This objective is further accomplished by suitably sizing the interior diameter of the receptacle 28 in relation to the cap 34 so that proper alignment is easily and uniformly achieved as the inverted bottle is loaded by the user. The circular cross section of the recessed portion 42 is reduced toward the end adjacent the relatively thin bottom portion 44 so that the feed tube outer wall 39 can fit snugly against the recessed portion. This snug fit inhibits leakage of liquid from the container 10 into the receptacle area as the feed tube pierces the bottom portion during loading and also after loading is complete and the tube extends into the container 10. Again, the preferred embodiment of the invention contemplates this "snug fit" seal to be achieved before the feed tube pierces the cap.
If there is any leakage of liquid into receptacle 28, which may be sometimes unavoidable as a practical matter, then a drain tube 64 and drip pan 66 collect the overflow. The drip pan 66 can be periodically emptied by the user.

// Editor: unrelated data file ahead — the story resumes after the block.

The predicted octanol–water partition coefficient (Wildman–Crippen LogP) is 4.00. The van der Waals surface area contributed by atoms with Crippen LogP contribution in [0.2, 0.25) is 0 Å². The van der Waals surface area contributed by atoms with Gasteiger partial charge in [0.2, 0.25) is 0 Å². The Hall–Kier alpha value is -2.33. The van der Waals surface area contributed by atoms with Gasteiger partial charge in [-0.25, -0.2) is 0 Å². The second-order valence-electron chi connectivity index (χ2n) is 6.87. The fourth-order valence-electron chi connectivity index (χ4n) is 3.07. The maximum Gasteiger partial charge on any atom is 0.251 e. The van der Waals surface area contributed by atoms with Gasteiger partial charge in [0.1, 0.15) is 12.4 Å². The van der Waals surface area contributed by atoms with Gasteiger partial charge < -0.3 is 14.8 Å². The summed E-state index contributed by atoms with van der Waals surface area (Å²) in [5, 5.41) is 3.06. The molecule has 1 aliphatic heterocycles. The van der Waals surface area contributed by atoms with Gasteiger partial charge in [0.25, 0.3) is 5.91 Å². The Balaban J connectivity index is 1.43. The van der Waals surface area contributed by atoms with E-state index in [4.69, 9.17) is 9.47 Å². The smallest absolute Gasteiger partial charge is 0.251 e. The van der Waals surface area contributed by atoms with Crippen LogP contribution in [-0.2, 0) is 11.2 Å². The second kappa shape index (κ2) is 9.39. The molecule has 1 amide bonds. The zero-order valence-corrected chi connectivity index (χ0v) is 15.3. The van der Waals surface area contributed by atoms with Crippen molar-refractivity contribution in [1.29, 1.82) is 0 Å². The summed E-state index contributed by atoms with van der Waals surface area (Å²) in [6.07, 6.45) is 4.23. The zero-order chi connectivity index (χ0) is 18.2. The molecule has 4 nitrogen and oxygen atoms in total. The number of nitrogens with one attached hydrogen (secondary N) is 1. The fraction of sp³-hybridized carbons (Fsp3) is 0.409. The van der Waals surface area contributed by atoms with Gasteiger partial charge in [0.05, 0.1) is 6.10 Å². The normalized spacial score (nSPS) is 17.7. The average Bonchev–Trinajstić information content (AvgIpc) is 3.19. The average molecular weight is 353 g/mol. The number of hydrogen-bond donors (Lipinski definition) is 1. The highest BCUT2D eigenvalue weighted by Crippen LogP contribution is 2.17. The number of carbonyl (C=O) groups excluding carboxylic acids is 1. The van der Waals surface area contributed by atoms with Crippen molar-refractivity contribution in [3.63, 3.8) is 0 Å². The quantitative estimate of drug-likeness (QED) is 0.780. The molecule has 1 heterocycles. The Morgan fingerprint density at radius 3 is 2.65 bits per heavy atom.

Thus, in accordance with one embodiment of the invention, the dimensions of the feed tube 38, the mating sleeve 30 of the receptacle 28, and the recessed portion 42 of cap 34 are chosen so that sleeve 30 and the outside surface portion 36 of cap 34 are coupled in close sealing engagement before the bottom portion 44 is pierced by the feed tube. Additionally and alternatively, the preferred embodiment of the invention, as the example that follows illustrates, calls for outer wall 39 of feed tube 38 to be placed in close sealing engagement with central recessed portion 42 of cap 34, prior to bottom portion 44 being pierced by the feed tube. The dimensions can be chosen to accommodate any existing variations in bottle styles and dimensions. By way of example only, the feed tube 38 can measure approximately one inch from the floor of the receptacle to the end of the sharpened tip, and the mating sleeve 30 is approximately three inches, so that the capped neck inserted in the receptacle mates snugly with the sleeve as it slides downwardly to engage the pointed end of the feed tube. For this example, in accordance with the preferred embodiment of the invention, the depth of the recessed portion would preferably be approximately 3/4 inches, so that the outer wall portion of the feed tube 38 has snugly engaged the recessed portion before piercing occurs.